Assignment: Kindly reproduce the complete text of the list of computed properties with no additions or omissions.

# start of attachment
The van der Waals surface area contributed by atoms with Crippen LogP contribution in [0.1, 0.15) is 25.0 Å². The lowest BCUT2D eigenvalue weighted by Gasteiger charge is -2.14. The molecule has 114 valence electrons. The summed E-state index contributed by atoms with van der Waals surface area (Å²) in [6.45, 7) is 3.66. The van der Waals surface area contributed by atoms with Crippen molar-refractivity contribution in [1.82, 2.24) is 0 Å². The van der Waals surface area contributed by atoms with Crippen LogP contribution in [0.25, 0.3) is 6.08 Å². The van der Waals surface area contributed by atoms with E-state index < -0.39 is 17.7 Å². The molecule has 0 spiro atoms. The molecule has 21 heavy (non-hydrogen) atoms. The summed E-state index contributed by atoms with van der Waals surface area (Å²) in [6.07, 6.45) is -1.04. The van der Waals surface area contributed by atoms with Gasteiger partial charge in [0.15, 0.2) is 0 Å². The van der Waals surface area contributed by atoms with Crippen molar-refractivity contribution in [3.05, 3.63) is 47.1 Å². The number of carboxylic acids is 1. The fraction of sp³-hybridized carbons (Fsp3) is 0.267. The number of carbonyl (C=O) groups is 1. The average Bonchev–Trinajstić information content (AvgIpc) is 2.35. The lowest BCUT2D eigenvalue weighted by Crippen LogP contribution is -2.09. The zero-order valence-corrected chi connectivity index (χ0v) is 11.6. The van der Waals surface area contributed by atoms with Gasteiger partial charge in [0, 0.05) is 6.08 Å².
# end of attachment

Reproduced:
The van der Waals surface area contributed by atoms with Crippen LogP contribution in [0.1, 0.15) is 25.0 Å². The lowest BCUT2D eigenvalue weighted by Gasteiger charge is -2.14. The molecule has 114 valence electrons. The summed E-state index contributed by atoms with van der Waals surface area (Å²) in [6.45, 7) is 3.66. The van der Waals surface area contributed by atoms with Crippen molar-refractivity contribution in [1.82, 2.24) is 0 Å². The van der Waals surface area contributed by atoms with Crippen LogP contribution in [0.25, 0.3) is 6.08 Å². The van der Waals surface area contributed by atoms with E-state index < -0.39 is 17.7 Å². The molecule has 0 spiro atoms. The molecule has 21 heavy (non-hydrogen) atoms. The summed E-state index contributed by atoms with van der Waals surface area (Å²) in [6.07, 6.45) is -1.04. The van der Waals surface area contributed by atoms with Gasteiger partial charge in [0.15, 0.2) is 0 Å². The van der Waals surface area contributed by atoms with Crippen molar-refractivity contribution in [3.05, 3.63) is 47.1 Å². The number of carboxylic acids is 1. The fraction of sp³-hybridized carbons (Fsp3) is 0.267. The number of carbonyl (C=O) groups is 1. The average Bonchev–Trinajstić information content (AvgIpc) is 2.35. The lowest BCUT2D eigenvalue weighted by Crippen LogP contribution is -2.09. The zero-order valence-corrected chi connectivity index (χ0v) is 11.6. The van der Waals surface area contributed by atoms with Gasteiger partial charge in [0, 0.05) is 6.08 Å².